Upon entering Cecilia Aurien’s compound, one is greeted by an odd sight: an array of energy-saving stoves arranged in two rows. Cecilia displays them this way so that people who visit can view and purchase them. “I only have two stoves in my kitchen; these others I make for sale,” she says.
She uses locally available materials, such as soil, water, grass, and dry sticks to make the stoves. Like many other women her region of Uganda, Cecilia used to cook using a traditional three-stone cooking fire, which requires a lot of firewood. Now she is one of the lead mothers trained by the USAID-funded and ACDI/VOCA-implemented Resilience through Wealth Agriculture and Nutrition (RWANU) project in the construction of the energy-saving stoves.
Being a lead mother means Cecilia must pass on skills and information to women in her community that promote positive behavior. The stoves aim to reduce the amount of fuel used for cooking and lessen the impact of indiscriminate tree cutting for firewood and charcoal burning.
“Since I started using this stove, the firewood I would use for two days now lasts me four days. It saves me from looking for wood every day.” – Cecilia Aurien, RWANU participant, lead mother
By spending less time gathering firewood, women like Cecilia can participate in other activities like farming. In fact, that’s exactly why Cecilia decided to start making the energy-saving stoves. “I knew other women would also buy them because it saves firewood and also saves them time going to the bushes to look for firewood,” she says.
The RWANU project trained Cecilia and many others to identify dry branches for kindling, care and manage tree stumps to promote regrowth, and protect trees because of their importance to seasonal rains and the environment.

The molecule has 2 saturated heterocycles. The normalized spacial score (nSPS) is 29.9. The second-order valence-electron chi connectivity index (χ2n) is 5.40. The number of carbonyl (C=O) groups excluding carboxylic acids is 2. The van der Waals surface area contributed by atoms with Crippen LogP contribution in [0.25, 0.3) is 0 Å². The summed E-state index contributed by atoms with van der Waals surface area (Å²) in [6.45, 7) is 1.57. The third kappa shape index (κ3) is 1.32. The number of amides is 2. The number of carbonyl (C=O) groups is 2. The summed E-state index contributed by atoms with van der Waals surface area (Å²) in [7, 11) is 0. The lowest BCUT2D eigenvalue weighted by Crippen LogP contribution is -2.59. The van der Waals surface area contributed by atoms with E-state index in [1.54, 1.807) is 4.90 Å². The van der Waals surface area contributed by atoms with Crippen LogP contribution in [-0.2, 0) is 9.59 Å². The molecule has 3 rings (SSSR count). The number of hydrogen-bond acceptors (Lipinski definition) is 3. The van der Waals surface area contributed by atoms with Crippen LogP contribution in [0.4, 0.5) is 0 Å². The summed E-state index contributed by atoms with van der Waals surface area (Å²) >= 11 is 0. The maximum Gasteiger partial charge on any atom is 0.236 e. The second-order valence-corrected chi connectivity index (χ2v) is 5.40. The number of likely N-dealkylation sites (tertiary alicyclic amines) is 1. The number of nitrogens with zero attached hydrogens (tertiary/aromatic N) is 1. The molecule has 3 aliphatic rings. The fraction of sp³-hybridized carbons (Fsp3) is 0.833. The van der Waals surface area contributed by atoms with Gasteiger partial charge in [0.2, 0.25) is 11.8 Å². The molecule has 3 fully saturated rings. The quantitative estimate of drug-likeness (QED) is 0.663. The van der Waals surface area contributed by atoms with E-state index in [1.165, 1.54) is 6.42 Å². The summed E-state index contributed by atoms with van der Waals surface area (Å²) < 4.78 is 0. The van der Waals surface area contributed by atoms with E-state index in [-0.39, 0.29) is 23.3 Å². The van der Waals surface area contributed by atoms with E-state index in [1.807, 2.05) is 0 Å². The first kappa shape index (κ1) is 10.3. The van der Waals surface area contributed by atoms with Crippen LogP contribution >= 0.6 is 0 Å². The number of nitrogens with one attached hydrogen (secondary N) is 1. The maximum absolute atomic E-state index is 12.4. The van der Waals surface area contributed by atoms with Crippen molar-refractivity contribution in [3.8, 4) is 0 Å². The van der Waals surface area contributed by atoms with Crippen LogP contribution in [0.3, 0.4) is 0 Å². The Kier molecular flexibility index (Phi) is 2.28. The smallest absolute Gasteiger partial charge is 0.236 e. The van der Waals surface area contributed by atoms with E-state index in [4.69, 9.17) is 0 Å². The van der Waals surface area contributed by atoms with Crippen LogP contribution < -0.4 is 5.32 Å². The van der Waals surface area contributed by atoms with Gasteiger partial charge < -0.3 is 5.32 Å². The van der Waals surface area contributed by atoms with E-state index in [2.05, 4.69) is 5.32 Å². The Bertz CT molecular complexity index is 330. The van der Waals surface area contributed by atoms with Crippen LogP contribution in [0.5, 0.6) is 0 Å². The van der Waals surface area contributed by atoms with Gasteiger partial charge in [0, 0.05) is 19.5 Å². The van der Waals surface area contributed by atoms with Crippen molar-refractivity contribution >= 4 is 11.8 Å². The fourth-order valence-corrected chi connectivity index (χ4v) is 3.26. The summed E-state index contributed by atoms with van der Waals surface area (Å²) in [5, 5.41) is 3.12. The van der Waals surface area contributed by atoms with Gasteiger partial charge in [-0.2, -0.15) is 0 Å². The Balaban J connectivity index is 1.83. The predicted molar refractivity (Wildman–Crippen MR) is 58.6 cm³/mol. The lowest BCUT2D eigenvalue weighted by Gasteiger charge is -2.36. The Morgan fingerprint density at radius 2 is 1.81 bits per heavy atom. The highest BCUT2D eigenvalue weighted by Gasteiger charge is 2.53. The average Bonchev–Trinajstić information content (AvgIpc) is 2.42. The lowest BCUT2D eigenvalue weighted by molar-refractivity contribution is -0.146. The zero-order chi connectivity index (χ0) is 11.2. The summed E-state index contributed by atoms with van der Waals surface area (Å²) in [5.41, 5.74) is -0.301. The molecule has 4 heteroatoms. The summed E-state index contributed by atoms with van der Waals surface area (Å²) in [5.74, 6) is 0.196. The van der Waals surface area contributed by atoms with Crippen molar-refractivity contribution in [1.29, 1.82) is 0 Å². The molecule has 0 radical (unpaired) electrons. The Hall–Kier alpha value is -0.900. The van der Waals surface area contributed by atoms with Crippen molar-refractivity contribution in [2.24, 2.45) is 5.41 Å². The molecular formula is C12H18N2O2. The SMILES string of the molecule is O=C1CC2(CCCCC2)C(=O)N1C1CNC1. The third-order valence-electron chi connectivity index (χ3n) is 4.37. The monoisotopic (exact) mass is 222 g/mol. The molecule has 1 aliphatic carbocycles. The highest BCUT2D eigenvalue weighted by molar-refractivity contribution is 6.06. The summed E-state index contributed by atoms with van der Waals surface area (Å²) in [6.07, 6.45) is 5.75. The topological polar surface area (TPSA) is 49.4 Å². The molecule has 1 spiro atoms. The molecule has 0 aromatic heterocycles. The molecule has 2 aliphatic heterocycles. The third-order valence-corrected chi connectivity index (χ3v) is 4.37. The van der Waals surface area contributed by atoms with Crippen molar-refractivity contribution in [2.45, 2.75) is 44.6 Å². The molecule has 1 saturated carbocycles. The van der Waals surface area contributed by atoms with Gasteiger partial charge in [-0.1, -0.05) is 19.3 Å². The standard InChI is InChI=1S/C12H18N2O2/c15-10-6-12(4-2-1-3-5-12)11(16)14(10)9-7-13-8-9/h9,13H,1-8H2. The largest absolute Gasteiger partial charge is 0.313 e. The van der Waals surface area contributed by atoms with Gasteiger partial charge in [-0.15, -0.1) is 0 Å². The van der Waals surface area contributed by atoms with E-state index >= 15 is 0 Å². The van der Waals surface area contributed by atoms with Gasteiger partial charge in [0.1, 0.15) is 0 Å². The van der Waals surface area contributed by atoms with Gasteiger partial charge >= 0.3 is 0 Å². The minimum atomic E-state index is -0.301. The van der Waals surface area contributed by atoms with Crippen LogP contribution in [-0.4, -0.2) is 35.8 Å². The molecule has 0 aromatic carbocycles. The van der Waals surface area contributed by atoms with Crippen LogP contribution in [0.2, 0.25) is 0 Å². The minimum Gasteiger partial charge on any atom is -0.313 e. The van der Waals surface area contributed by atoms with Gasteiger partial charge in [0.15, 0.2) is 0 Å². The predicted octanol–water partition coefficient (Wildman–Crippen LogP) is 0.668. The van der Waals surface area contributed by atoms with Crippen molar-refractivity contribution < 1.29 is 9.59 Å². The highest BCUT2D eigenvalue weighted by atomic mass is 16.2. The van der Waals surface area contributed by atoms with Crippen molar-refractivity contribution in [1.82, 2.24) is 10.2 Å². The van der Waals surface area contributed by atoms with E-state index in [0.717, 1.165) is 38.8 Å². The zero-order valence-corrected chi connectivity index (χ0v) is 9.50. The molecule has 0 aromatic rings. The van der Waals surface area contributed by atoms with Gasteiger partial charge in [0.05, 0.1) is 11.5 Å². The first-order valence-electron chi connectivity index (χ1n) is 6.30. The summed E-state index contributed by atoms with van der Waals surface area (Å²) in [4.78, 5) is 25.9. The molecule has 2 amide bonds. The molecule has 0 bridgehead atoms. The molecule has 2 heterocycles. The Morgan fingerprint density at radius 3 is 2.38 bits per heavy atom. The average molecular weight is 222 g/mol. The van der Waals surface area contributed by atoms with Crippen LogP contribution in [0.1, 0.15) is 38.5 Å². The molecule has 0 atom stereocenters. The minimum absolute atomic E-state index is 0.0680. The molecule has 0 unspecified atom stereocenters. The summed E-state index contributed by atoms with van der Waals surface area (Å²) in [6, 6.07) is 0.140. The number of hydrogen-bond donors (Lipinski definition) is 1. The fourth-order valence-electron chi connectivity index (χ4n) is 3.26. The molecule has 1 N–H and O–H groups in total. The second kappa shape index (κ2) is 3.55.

“We used to complain about lack of rain. We did not know that we should not be cutting the trees because they help bring rain; but now that I know, I keep telling my children and my neighbors.” – Cecilia Aurien
Cecilia’s passion for teaching others the benefits of protecting the environment does not stop there. She is also a member of a farmer training group that manages a regeneration site. “People think the stove is only about cooking, but trees are also important,” she says. “We should look after them and not think about money only.”
Adding to the environmental benefits, Cecilia also reaps the financial rewards of selling her energy-saving stoves. She makes small-, medium-, and large-sized stoves that cost between US$2.00 and US$10.00. With the money she earns from their sale, Cecilia has enrolled three of her children in a nearby primary school and bought iron sheets for her new home.
In Uganda, the RWANU project has provided technical assistance and a variety of activities to 180,000 women like Cecilia, so that they may be better positioned to take part in income-generating activities.